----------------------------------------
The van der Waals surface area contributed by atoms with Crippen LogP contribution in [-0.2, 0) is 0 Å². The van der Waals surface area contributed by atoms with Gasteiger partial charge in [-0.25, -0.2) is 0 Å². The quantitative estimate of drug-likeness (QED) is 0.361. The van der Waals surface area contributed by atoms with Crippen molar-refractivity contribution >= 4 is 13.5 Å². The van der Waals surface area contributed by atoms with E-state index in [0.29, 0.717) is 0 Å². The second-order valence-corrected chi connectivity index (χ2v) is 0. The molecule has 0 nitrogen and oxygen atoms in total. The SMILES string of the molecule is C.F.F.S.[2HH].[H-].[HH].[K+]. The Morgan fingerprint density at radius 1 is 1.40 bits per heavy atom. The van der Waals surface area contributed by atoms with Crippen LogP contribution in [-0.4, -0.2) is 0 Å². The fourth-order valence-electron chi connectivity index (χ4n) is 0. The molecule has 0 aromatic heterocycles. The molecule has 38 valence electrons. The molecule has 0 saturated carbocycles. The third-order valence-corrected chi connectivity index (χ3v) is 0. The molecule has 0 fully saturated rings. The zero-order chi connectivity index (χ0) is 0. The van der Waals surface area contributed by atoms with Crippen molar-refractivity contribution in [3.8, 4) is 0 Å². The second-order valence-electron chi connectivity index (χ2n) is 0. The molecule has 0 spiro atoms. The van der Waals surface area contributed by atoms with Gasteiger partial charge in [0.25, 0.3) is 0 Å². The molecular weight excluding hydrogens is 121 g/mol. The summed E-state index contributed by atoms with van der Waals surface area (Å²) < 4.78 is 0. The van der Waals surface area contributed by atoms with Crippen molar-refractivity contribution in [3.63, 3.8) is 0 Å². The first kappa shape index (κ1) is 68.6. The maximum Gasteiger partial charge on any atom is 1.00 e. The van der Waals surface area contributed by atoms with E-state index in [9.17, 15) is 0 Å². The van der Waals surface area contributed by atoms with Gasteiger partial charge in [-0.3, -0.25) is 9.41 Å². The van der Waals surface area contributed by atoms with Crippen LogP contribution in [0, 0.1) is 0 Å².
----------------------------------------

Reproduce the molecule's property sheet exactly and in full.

The van der Waals surface area contributed by atoms with Crippen LogP contribution in [-0.2, 0) is 0 Å². The van der Waals surface area contributed by atoms with Gasteiger partial charge in [-0.25, -0.2) is 0 Å². The quantitative estimate of drug-likeness (QED) is 0.361. The van der Waals surface area contributed by atoms with Crippen molar-refractivity contribution >= 4 is 13.5 Å². The van der Waals surface area contributed by atoms with E-state index in [0.29, 0.717) is 0 Å². The second-order valence-corrected chi connectivity index (χ2v) is 0. The molecule has 0 nitrogen and oxygen atoms in total. The SMILES string of the molecule is C.F.F.S.[2HH].[H-].[HH].[K+]. The Morgan fingerprint density at radius 1 is 1.40 bits per heavy atom. The van der Waals surface area contributed by atoms with Crippen LogP contribution in [-0.4, -0.2) is 0 Å². The fourth-order valence-electron chi connectivity index (χ4n) is 0. The molecule has 0 aromatic heterocycles. The molecule has 38 valence electrons. The molecule has 0 saturated carbocycles. The third-order valence-corrected chi connectivity index (χ3v) is 0. The molecule has 0 fully saturated rings. The zero-order chi connectivity index (χ0) is 0. The van der Waals surface area contributed by atoms with Crippen molar-refractivity contribution in [3.8, 4) is 0 Å². The second-order valence-electron chi connectivity index (χ2n) is 0. The molecule has 0 spiro atoms. The van der Waals surface area contributed by atoms with Gasteiger partial charge in [0.25, 0.3) is 0 Å². The molecular weight excluding hydrogens is 121 g/mol. The summed E-state index contributed by atoms with van der Waals surface area (Å²) < 4.78 is 0. The van der Waals surface area contributed by atoms with Crippen molar-refractivity contribution in [3.63, 3.8) is 0 Å². The first kappa shape index (κ1) is 68.6. The maximum Gasteiger partial charge on any atom is 1.00 e. The van der Waals surface area contributed by atoms with E-state index in [9.17, 15) is 0 Å². The van der Waals surface area contributed by atoms with Gasteiger partial charge in [-0.3, -0.25) is 9.41 Å². The van der Waals surface area contributed by atoms with Crippen LogP contribution in [0, 0.1) is 0 Å².